I work from home as a freelance writer and one of the perks of that is my kids can stay home with me in the Summer. In order to make this arrangement a fit for them and for me, we need cheap and solid plans. So we devised own little Summer camp.
I wanted to keep them absorbed and engaged with activities that are creative, skill-building and that garner independence. Last year was our trial run, and it was a blast (most of the time). I learned that there are a couple of keys to pulling this off:
1. Nix the Screen Time
Screen time is a kid crutch. They want it for the same reasons we do — it’s fun, comfortable, easy, relaxing. I got tired of talking about it, and I found that if kids think it could be on the horizon, they seem less inclined to get absorbed in other activities. When kids know it’s off the table, they complain bitterly. Then they get used to it. It takes away that distraction — that crutch that they gravitate towards. They get bored. Then they get creative. This ushers in the blanket forts, make believe play, and outdoor adventures. When the kids are bored and you’re busy, they have no choice but to make their own fun. And they do.
2. Make Peace With the Mess
When they start playing make believe, they’ll want to pillage your closets, cupboards, and cabinets looking for props. Why not? Letting your imagination run wild is part of the joy of being a kid and hanging with your siblings in the summertime. Hide the stuff that really matters and let the kids go to town.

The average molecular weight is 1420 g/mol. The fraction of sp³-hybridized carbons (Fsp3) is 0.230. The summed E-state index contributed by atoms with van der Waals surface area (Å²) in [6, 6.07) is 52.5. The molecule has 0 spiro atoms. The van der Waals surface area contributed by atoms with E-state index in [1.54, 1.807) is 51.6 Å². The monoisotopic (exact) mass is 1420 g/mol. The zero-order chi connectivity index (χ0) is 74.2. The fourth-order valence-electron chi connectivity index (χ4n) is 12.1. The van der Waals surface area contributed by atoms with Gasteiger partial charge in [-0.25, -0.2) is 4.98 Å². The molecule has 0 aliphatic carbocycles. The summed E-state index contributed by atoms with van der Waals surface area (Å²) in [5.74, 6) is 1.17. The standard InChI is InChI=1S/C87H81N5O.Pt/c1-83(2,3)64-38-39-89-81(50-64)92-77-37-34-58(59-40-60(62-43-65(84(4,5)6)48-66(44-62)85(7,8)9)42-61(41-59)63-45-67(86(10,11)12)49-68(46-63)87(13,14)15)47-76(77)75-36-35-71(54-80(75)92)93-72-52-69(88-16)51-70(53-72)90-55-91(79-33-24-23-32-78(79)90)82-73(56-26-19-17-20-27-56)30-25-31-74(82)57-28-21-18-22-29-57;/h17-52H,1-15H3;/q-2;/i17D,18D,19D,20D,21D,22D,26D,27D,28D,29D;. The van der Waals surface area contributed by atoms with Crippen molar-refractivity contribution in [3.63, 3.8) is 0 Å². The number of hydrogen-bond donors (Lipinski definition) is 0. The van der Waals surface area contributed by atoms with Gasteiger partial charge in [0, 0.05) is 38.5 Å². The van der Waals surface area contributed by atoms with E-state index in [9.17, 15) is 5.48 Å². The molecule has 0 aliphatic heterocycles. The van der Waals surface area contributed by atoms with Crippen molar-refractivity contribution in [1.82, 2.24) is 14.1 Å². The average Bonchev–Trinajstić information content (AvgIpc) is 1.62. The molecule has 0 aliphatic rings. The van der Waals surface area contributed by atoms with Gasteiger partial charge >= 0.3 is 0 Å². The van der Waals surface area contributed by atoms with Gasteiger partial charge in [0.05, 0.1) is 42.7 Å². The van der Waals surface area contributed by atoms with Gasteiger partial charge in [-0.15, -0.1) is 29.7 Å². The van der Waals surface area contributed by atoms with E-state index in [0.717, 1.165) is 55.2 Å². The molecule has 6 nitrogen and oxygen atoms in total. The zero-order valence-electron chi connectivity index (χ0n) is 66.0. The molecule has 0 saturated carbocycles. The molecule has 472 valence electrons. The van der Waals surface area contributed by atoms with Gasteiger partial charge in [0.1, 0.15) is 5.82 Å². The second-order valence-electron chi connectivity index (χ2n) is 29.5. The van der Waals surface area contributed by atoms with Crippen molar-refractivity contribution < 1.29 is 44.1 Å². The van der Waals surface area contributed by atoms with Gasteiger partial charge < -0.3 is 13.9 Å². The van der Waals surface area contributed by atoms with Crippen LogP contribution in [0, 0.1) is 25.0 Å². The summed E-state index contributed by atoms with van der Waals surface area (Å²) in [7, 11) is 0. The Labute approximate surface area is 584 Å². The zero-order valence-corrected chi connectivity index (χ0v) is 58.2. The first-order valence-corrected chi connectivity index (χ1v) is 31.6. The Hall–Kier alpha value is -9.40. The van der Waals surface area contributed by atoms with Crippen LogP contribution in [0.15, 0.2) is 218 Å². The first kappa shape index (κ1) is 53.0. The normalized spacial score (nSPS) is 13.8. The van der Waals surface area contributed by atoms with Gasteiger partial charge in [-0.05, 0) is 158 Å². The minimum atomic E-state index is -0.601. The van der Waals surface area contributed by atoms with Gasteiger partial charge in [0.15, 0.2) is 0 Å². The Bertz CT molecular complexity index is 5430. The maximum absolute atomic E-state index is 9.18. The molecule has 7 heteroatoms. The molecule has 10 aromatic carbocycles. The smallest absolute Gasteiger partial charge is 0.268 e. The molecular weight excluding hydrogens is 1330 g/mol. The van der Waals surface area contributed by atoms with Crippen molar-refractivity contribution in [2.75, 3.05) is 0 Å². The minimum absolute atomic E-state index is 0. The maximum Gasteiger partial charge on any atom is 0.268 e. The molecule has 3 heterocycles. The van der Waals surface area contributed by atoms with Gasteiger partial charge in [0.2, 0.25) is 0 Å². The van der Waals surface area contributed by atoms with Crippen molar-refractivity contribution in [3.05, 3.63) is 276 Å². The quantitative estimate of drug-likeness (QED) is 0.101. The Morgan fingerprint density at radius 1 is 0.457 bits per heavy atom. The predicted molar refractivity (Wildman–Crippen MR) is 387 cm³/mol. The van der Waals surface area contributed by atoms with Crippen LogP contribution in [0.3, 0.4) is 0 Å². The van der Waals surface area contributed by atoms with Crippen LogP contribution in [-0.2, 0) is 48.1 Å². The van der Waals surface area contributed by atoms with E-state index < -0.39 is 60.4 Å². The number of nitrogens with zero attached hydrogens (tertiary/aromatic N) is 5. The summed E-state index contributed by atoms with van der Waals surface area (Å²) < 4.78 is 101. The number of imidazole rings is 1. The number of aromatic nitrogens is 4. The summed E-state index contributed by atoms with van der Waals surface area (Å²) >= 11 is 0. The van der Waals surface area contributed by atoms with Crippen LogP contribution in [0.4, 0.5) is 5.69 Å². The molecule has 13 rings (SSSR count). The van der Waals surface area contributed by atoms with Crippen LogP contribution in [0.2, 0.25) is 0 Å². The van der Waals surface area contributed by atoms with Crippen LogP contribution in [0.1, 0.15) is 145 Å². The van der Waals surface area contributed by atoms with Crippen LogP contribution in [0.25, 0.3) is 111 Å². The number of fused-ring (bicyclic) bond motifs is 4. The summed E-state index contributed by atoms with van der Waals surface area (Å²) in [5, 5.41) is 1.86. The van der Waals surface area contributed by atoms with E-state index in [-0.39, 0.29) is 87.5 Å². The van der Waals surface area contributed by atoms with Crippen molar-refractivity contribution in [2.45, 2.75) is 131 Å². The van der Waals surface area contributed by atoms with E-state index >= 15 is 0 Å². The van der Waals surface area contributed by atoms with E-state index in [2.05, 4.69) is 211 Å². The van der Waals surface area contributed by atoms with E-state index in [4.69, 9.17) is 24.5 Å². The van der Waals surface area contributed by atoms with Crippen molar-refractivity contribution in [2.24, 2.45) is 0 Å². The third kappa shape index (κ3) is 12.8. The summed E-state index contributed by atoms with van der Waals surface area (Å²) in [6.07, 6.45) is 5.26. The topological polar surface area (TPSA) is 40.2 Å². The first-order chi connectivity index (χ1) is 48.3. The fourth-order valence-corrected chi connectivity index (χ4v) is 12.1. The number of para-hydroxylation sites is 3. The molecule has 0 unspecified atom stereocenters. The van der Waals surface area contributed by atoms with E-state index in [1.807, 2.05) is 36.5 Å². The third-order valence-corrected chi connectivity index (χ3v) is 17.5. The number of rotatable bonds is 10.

3. Create Programs That Serve You
The library is the best. But as my kids got older, they lost interest in the incentives associated with the library’s Summer reading program. So we created our own. I invited each kid to select a dreamy prize. My daughter desperately wanted a mermaid tail and my son was super enthused to score a LeBron James jersey. Each kid had to read 40 chapter books to earn their prize. They each made a chart to mark their progress. They were so excited about the prospect of these rewards that they spent hours on the couch reading while I was working. It cost me about $80 — far less than a sitter or a camp.
4. Instill a Skill
My kids love to hone and showcase adult-size skills. They are both interested in basic food prep. They don’t want to make a soufflé. They want to make eggs, rice, tofu, pizza, soup, chicken nuggets — foods they wish they could eat when they are at school. And they want to play restaurant and set a fancy table. So I taught them the basics of safety and clean up. We worked together to drill those fundamentals, and once I knew they had it down, I gave them full range over the kitchen and the dining room. Once a week they invite me to lunch and we dine at an elegantly set table.
5. Neighborhood Adventures
My kids are at the age that I was when I started to navigate the neighborhood with my siblings. So I gave them the street crossing and safety basics. Now I can send them to the store. They love having that freedom. I give the kids petty cash and send them out for balloons. Between the walk and filling water balloons, it keeps them busy and gives me a solid stretch of crunch time. Then they invite the neighborhood kids over for popsicles and water balloons — total fun!
6. Big Muscle Exercise
When I’m done working, we go for a swim or we hit the park. It’s a great way to round off our day, and it gives me time to soak up the Summer with my kids.